What are Bimalleolar and Trimalleolar Fractures

There are numerous types of ankle fractures that can occur, but two of the more serious types are bimalleolar and trimalleolar fractures. In general, the more bones that are broken, the more unstable the ankle joint becomes, and ligaments can become damaged, as well.

The most common causes of ankle fractures include falling, tripping, twisting or rolling the ankle, or impact during a car accident. In serious accidents, ankle fractures involving all three ankle bones and ankle joints can be compromised. Symptoms typically include swelling, bruising, severe, instant pain and tenderness, and deformity, especially if ankle joint dislocation is involved.

In addition to relying on x-rays to show whether the bone is broken, there is any displacement, how many broken bones there are, and whether there has been damage to any additional areas such as the leg and foot, stress x-rays are typically used to determine whether there are any signs of ankle joint instability, which can be key to diagnosing the fracture, which depends upon which bones have been broken. Additional scans, such as CT and/or MRI scans, can help further evaluate any injury, particularly when it comes to a fracture which extends into the ankle joint and/or any ankle ligaments that may be damaged.

Bimalleolar Ankle Fractures

Bimalleolar ankle fractures occur when both the tibia and fibular are broken, and involve injuries to the inner (medial malleolus) and outer (lateral malleolus) sides of the ankle, and typically require surgery, as both the ankle joint becomes unstable and is otherwise susceptible to ankle arthritis, if left untreated.

Bimalleloar Equivalent Ankle Fractures

A bimalleolar equivalent fracture occurs when there is a ligament injury on the inner side of the ankle and a fracture of the lateral malleolus, causing the ankle joint to become unstable, and requiring surgical treatment.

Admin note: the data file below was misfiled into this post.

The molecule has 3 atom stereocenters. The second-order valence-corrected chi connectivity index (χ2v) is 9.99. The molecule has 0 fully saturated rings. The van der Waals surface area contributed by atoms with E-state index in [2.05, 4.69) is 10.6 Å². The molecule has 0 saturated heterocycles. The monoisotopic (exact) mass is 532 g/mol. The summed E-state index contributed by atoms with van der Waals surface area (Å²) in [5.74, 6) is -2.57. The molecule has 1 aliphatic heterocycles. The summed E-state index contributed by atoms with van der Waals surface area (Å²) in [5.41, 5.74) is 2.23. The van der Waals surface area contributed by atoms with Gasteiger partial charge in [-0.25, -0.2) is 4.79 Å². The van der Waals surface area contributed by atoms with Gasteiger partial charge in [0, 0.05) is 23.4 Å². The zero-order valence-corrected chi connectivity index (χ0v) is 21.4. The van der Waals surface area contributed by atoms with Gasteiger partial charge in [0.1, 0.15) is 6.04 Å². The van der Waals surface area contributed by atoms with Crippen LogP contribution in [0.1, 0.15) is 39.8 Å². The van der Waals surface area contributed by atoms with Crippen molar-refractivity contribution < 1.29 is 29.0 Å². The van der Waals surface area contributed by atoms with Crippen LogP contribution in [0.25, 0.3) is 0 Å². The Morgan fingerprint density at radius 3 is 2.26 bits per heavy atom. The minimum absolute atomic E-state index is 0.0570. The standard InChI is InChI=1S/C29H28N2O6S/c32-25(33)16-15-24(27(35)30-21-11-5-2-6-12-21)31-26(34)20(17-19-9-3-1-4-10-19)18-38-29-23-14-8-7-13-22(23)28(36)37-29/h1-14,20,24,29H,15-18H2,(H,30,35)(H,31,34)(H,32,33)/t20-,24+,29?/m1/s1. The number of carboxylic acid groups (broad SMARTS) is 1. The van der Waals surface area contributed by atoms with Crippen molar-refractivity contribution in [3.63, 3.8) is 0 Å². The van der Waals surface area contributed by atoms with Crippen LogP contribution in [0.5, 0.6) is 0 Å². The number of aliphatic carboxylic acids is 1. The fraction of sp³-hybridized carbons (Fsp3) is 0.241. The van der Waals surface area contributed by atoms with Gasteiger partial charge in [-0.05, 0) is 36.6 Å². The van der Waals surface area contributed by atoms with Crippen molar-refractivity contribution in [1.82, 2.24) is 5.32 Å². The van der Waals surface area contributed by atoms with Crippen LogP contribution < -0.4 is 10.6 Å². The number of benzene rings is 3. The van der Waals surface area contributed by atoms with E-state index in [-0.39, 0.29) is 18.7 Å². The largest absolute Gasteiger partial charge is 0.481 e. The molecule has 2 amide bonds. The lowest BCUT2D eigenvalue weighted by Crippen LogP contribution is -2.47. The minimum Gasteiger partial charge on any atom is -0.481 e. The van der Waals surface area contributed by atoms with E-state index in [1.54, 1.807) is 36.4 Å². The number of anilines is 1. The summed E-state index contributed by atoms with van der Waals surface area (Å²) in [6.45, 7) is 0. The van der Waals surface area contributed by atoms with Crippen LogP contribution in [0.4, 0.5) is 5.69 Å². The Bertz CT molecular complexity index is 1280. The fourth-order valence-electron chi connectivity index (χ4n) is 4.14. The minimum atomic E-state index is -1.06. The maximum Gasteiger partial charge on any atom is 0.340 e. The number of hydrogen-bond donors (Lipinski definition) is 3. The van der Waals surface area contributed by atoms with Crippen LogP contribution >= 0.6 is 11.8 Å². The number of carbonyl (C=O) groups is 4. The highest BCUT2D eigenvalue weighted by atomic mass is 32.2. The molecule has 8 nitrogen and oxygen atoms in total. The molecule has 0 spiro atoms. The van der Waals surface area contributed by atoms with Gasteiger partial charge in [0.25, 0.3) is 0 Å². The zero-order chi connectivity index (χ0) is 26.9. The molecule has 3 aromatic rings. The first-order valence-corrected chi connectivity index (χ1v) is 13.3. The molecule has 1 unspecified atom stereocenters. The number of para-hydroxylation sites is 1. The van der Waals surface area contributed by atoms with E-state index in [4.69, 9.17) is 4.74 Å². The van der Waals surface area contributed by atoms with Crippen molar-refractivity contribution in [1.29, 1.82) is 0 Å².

Trimalleolar Ankle Fractures

A trimalleolar ankle fracture also involves injury to the inner and outer sides of the ankle, as well as a bone injury at the posterior malleolus fracture (back of the tibia, near the ankle joint). If this additional injury causes instability of the ankle joint, it too needs to be addressed during surgery.


While treatment of all complex ankle fractures almost always requires surgery, sometimes surgery may be delayed if there is significant ankle swelling, which can increase the risk of infection and interfere with healing.

The surgical procedure typically performed seeks to repair the bones in order to restore ankle joint stability. This is typically done with screws and metal plates, where proper alignment is key in order to prevent ankle arthritis, which can still occur, even with the appropriate medical care and rehabilitation.

Ankle Fracture Attorneys

Ankle fractures like these can seriously interfere with our jobs, activities, and our everyday lives. Our personal injury attorneys are here to help—contact our law offices today to schedule a free consultation and case review.

Our Experienced Massachusetts Injury Attorneys are Here to Help You. Free consultation. No obligation. No fee unless we recover for you.

If you have suffered from a bimalleolar or a trimalleolar fracture, or any other injury due to someone else’s carelessness or actions, we are just a phone call away. Contact our law offices to for a free consultation and find out how we can help.

For your free, no-obligation case review and consultation call our law firm today at (508) 588-0422 and you will have taken your first step towards getting fair compensation for your injuries or for the loss of a loved one. You can also click here to use our Free Case Evaluation Form.

We offer a free, no-obligation legal consultation to help you understand your rights and the value of your case.

Our personal injury trial lawyers handle all types of accident claims including car accidents, slip and fall accidents or work accidents resulting in a broken ankle or Bimalleolar/Trimalleolar Fracture, throughout all of Massachusetts including, but not limited to, those in the following counties, cities and towns: Plymouth County including Brockton, Plymouth, Bridgewater, Marshfield, Hingham, Duxbury, Wareham, Abington, Rockland, Whitman, Hanson, Holbrook, Middleborough; Norfolk County including Quincy, Stoughton, Dedham, Weymouth, Braintree, Avon, Holbrook, Randolph, Canton, Sharon, Brookline, Franklin; Bristol County including New Bedford, Fall River, Taunton, Attleboro, Mansfield, Easton, Raynham, Lakeville, Norton; Cape Cod, Falmouth, Barnstable and the Greater Boston area including Cambridge, Somerville, Medford, Everett, Lawrence, Lynn, Revere, Dorchester, Roxbury.